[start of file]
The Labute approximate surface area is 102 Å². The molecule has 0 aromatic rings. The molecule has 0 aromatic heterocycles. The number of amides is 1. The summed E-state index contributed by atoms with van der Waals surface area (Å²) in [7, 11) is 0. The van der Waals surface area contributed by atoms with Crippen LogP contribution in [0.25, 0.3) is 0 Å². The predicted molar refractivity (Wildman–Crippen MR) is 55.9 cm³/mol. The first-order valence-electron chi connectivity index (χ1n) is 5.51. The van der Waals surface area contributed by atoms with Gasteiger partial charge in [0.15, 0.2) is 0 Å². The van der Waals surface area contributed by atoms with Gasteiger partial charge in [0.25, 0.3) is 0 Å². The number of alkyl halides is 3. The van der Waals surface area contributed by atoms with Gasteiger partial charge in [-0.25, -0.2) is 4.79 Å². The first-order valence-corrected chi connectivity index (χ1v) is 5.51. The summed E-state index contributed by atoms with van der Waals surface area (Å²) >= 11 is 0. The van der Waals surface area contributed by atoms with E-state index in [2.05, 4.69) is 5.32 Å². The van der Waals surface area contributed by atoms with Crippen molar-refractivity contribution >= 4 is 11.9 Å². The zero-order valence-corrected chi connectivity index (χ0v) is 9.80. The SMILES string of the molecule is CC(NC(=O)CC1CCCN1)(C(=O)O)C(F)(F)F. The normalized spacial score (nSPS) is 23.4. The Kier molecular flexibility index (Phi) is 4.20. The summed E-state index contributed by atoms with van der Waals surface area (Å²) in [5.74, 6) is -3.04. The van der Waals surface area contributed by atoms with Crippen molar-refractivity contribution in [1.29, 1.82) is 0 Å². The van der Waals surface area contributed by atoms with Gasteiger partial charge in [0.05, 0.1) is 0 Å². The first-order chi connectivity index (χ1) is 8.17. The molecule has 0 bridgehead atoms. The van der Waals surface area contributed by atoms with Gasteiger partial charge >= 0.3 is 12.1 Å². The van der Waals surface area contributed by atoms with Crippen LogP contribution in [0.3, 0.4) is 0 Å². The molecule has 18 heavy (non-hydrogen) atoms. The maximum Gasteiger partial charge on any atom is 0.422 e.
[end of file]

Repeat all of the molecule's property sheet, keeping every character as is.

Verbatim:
The Labute approximate surface area is 102 Å². The molecule has 0 aromatic rings. The molecule has 0 aromatic heterocycles. The number of amides is 1. The summed E-state index contributed by atoms with van der Waals surface area (Å²) in [7, 11) is 0. The van der Waals surface area contributed by atoms with Crippen LogP contribution in [0.25, 0.3) is 0 Å². The predicted molar refractivity (Wildman–Crippen MR) is 55.9 cm³/mol. The first-order valence-electron chi connectivity index (χ1n) is 5.51. The van der Waals surface area contributed by atoms with Gasteiger partial charge in [0.15, 0.2) is 0 Å². The van der Waals surface area contributed by atoms with Gasteiger partial charge in [0.25, 0.3) is 0 Å². The number of alkyl halides is 3. The van der Waals surface area contributed by atoms with Gasteiger partial charge in [-0.25, -0.2) is 4.79 Å². The first-order valence-corrected chi connectivity index (χ1v) is 5.51. The summed E-state index contributed by atoms with van der Waals surface area (Å²) >= 11 is 0. The van der Waals surface area contributed by atoms with E-state index in [2.05, 4.69) is 5.32 Å². The van der Waals surface area contributed by atoms with Crippen molar-refractivity contribution >= 4 is 11.9 Å². The zero-order valence-corrected chi connectivity index (χ0v) is 9.80. The SMILES string of the molecule is CC(NC(=O)CC1CCCN1)(C(=O)O)C(F)(F)F. The normalized spacial score (nSPS) is 23.4. The Kier molecular flexibility index (Phi) is 4.20. The summed E-state index contributed by atoms with van der Waals surface area (Å²) in [5.74, 6) is -3.04. The van der Waals surface area contributed by atoms with Crippen molar-refractivity contribution in [1.29, 1.82) is 0 Å². The van der Waals surface area contributed by atoms with Gasteiger partial charge in [0.05, 0.1) is 0 Å². The first-order chi connectivity index (χ1) is 8.17. The molecule has 0 bridgehead atoms. The van der Waals surface area contributed by atoms with Gasteiger partial charge >= 0.3 is 12.1 Å². The van der Waals surface area contributed by atoms with Crippen LogP contribution in [0.3, 0.4) is 0 Å². The molecule has 18 heavy (non-hydrogen) atoms. The maximum Gasteiger partial charge on any atom is 0.422 e.